Your browser doesn't support javascript.


Atenção Primária à Saúde

Home > Pesquisa > ()
Imprimir Exportar

Formato de exportação:


Adicionar mais destinatários
| |

[The distribution of cefotiam in body fluid].

Kitou, M; Kosaka, S.
Jpn J Antibiot; 36(2): 221-6, 1983 Feb.
Artigo em Japonês | MEDLINE | Fev 1983 | ID: mdl-6304366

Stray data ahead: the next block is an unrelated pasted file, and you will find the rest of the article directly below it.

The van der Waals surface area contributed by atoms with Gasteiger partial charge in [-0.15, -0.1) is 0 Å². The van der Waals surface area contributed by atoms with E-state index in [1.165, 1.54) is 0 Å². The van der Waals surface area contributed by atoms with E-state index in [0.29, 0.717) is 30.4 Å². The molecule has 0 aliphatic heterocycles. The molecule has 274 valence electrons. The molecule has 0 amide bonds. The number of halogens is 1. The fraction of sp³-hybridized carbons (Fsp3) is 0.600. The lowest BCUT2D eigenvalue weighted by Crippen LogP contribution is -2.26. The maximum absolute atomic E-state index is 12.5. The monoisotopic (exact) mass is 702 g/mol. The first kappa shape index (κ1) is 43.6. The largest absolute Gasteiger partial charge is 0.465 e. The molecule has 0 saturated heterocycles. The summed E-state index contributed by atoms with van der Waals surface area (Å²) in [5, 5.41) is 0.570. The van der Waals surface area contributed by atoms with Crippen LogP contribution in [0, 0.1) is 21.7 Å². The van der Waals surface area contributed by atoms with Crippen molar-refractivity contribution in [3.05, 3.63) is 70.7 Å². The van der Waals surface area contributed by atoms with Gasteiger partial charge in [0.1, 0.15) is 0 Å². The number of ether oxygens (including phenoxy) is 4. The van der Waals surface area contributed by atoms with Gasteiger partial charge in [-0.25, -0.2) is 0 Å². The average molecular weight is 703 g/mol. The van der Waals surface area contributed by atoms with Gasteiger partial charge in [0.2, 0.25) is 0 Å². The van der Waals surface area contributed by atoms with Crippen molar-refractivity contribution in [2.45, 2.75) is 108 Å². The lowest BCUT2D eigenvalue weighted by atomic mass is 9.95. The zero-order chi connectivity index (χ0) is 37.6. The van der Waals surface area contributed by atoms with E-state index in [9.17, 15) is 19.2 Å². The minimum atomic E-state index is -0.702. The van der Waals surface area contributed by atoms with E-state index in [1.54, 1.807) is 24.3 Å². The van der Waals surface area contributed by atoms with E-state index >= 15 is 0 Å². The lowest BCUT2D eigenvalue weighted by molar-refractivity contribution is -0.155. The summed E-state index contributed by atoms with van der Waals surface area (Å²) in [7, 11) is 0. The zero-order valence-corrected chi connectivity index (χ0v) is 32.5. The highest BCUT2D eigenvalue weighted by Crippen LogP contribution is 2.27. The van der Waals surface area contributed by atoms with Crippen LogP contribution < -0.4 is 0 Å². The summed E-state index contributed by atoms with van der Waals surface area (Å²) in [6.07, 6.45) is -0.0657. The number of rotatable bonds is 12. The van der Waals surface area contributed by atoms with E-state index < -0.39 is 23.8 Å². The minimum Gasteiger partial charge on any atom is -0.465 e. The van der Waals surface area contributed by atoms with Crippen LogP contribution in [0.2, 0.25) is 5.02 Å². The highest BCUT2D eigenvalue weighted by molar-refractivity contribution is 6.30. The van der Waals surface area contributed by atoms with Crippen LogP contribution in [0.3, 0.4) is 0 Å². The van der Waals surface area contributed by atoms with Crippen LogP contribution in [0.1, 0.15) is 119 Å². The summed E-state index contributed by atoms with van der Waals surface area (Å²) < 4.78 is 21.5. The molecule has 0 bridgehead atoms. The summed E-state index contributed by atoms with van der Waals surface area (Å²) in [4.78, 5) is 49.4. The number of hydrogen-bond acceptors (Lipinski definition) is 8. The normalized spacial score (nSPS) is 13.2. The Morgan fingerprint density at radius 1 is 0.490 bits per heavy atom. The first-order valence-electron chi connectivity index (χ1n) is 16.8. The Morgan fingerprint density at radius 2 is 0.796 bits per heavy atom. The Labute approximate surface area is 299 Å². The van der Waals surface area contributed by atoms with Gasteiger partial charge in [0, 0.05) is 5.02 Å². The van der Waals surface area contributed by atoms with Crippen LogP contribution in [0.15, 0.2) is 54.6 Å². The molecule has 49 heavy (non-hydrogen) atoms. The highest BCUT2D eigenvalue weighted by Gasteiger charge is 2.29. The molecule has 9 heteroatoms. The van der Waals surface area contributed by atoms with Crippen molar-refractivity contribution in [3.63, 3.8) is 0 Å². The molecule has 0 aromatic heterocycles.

Resumo: All subjects were patients with malignant tumors on the gastroenterological system and in whose cases there were marked ascites (Table 1). In the study, each patient was subjected to the intravenous drip infusion of CTM 1 g for a period of 1 hour. Samples of peripheral venous blood and ascites were taken 4 times, at 1 hour after completion of infusion, and at 2, 3 and 4 hours. The test samples were kept at -80 degrees C until the CTM contents were determined (Fig. 1). Determination results 1. Blood concentrations of CTM decreased with the passage of time (Fig. 2). 2. There was hardly any difference in the concentration of CTM in ascites between the 1 hour and 4 hour samples. Furthermore, the concentration was maintained which exceeded the MIC against intestinal flora, including Escherichia coli, without Pseudomonas and Bacteroides (Fig. 3, Table 2). 3. The higher serum creatinine levels were the greater the concentration of CTM in blood (Fig. 5). 4. The maximum blood and ascites concentration of CTM indicated a correlation coefficient of 0.809, P less than 0.01 (Fig. 6). These results led to the following conclusions: 1. If 1 hour intravenous drip infusion of CTM 1 g/100 ml is to be carried out against postoperative peritoneal infection, such administration at interval less than 5-hours would not be reasonable. 2. The peritoneal invasion of malignant tumor is not a factor in the inhibition of CTM transition from blood to ascites.